I am seeing a married man that had already started his divorce proceedings before we had our affair. His wife is a friend of mine and approves of our relationship because she still wants her husband around for advice and help but she is seeing other men and in fact has a stable relationship with one. I care for this man deeply and he has said he "loves me". From the beginning my guilt about being with a "married man" has haunted me from a religious point of view. I can't get around it. Now we are both in stressful situations where he is going to court (more than once because we are in Mexico and it takes a long time) and I am selling my house with a major issue with the closing. Since we have started to argue, I just want to break it up until his divorce goes through and my closing to get some breathing room. At this point, I don't even want to be with him. We were going to live together after I sold my house and feel this is a bad idea under the circumstances. In fact I feel my soul has been compromised and you cannot say I am a die hard Christian who has been a good person in my life. Many times I have done wrong in my life but this one thing I feel is unforgivable. You can tell me to go to a minister but I know that will not help.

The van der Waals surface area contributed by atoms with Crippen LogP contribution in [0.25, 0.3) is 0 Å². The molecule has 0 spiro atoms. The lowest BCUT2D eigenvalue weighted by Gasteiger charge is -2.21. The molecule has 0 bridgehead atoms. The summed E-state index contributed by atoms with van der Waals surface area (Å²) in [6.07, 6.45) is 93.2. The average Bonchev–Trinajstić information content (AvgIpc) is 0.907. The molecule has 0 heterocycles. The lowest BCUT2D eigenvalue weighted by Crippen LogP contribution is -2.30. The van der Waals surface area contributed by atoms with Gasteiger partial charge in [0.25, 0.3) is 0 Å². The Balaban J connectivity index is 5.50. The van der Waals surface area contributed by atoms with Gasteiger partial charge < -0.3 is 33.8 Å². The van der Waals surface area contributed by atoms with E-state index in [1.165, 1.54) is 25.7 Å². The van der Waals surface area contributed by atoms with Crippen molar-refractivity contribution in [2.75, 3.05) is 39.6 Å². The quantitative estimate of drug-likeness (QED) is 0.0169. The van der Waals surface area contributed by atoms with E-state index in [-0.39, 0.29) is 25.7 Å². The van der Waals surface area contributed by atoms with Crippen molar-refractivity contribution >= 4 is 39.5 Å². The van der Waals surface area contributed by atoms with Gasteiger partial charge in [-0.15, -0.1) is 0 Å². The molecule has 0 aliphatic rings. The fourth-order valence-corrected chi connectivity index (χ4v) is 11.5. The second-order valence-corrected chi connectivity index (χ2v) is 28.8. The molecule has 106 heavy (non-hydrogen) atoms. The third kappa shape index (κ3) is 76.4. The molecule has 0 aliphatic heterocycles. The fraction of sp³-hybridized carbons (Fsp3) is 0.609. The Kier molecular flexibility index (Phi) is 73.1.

According to many (but Charles Taliaferro 3/15/19 (changed 3/15/19) Permalink According to many (but perhaps not all) Christians and many secular philosophers (and persons of other faiths) marriage is fundamentally based on the vows that persons make to each other. So, for many Christians in the west, the church does not actually marry two persons; the churc... Read more

Hello philosophers in a recent debate I was involved in a theist stated “For morality to be objective, moral propositions such as "Killing is bad","Stealing is bad", etc... need to be true independently of the person who is stating them. “ I countered “That is the way this position is normally put but a problem arises as in if there are objective moral facts how would we know this to be the fact? To know something is an objective moral fact only needs an agent to know this , how can a moral fact be known independent of a human mind to decide?” Is my position logically sound or are there problems with my reply?

I think your counterargument Allen Stairs 3/14/19 (changed 3/14/19) Permalink I think your counterargument is conflating issues that need to be kept distinct. Your interlocutor ((I'll call him or her your friend) said, correctly, that if morality is objective, the truth of moral claims doesn't depend on the person who makes them. That seems fine. To say that... Read more